LaaSer Critical Communications said it “has created patented technology that pinpoints a 911 caller’s location using any mobile device, efficiently routes them to the appropriate Public Safety Answering Point (PSAP), and provides the emergency operator and responders with precise location information.” It said “that the answer to the question ‘what is the best way to avoid delays’ caused by ‘misroutes’ is inclusion of DBH location within the existing wireless carrier routing systems. Such a deployment leverages the best of what DBH has to offer, ensures that routing improvements are only ever additive with existing systems providing a consistent and reliable base level of performance, allows for ubiquitous PSAP availability, and is available in current-state environments, NG911 environments, and transitional environments.”

Precision Broadband LLC described its prototype fixed broadband 911 location and routing system and said that “[b]y utilizing fixed broadband for 911, state governments would be justified, and legally empowered, to assess 911 fees on home broadband service (as is done today on landline and mobile phone service). When applied to the 106 million US broadband households, an additional $1 billion annually could be collected for 911 services. These fees, along with revenues from new entrants in the 911 market, could be used to implement the solutions being developed by Precision Broadband and other market participants as well as expediting the deployment of NG911 technologies.”

Onvoy LLC (d/b/a Inteliquent) said it “appreciates and supports the Commission’s efforts to solve the very real problem of wireless 9-1-1 call misroutes due to the outdated cell-tower-based call routing system. Inteliquent’s experience counsels that device-based solutions are the way forward to delivering fast and accurate location information to the correct PSAP at the outset. Inteliquent is already working with its partners on developing such a solution, and looks forward to real-world testing of the solution later this year. Any steps taken by the Commission should facilitate and encourage device-based location routing for 9-1-1 calls, and avoid solutions that rely on centralized databases that are costly to update and maintain at the level necessary for use in emergency services.”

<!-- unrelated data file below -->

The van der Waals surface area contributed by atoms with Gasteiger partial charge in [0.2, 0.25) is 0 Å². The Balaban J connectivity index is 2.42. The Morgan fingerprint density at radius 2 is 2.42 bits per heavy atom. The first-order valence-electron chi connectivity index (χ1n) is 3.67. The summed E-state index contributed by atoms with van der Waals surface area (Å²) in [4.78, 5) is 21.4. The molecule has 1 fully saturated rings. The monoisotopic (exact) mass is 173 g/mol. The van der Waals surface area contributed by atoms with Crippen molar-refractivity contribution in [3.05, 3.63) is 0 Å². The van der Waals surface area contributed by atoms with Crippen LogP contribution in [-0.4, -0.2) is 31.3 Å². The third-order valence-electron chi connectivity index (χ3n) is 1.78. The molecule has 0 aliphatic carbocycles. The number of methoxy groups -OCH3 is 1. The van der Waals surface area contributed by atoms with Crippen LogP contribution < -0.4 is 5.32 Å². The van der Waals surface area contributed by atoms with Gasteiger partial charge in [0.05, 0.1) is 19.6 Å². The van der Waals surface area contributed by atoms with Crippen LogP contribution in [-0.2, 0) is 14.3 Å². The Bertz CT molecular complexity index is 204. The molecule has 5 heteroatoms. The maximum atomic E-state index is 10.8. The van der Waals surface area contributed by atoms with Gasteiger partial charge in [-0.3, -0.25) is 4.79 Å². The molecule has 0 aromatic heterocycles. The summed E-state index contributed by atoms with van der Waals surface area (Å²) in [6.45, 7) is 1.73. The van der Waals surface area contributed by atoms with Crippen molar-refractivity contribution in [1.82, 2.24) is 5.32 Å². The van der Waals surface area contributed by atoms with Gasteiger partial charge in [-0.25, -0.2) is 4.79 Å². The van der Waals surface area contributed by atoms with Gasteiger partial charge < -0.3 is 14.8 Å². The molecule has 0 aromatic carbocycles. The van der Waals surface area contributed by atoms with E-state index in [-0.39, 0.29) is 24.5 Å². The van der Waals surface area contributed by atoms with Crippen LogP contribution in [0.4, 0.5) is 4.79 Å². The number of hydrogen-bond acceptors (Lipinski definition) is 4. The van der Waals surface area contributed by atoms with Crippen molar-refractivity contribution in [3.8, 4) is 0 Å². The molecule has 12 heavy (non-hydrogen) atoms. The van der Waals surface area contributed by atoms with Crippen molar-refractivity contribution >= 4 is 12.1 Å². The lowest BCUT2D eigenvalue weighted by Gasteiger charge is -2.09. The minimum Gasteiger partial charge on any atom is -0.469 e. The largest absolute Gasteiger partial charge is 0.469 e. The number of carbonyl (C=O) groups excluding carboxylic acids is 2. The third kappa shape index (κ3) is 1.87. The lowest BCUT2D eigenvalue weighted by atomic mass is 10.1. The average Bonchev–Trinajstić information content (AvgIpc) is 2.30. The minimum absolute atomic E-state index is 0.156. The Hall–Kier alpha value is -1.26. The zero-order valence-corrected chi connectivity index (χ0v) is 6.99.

Mission Critical Partners LLC encouraged the FCC “to promote the uniform adoption of location-based routing technologies, especially with universal transition to Next Generation 911 (NG911). Particularly, the Commission should encourage the implementation of Advanced Mobile Location (AML) or the vendor-specific variations, e.g., Emergency Location Service (ELS), a proven life-saving technology. MCP believes the Commission can support the implementation of location-based routing by removing liability barriers that could be raised by the Commercial Mobile Radio Service (CMRS) providers and NG911 solution providers for using third-party location.”

Charity Feb of Camas, Wash., whose 911 call about her husband, who had a fatal heart attack in 2012, was routed in Portland, Ore., thanked the FCC for launching its proceeding. – Paul Kirby,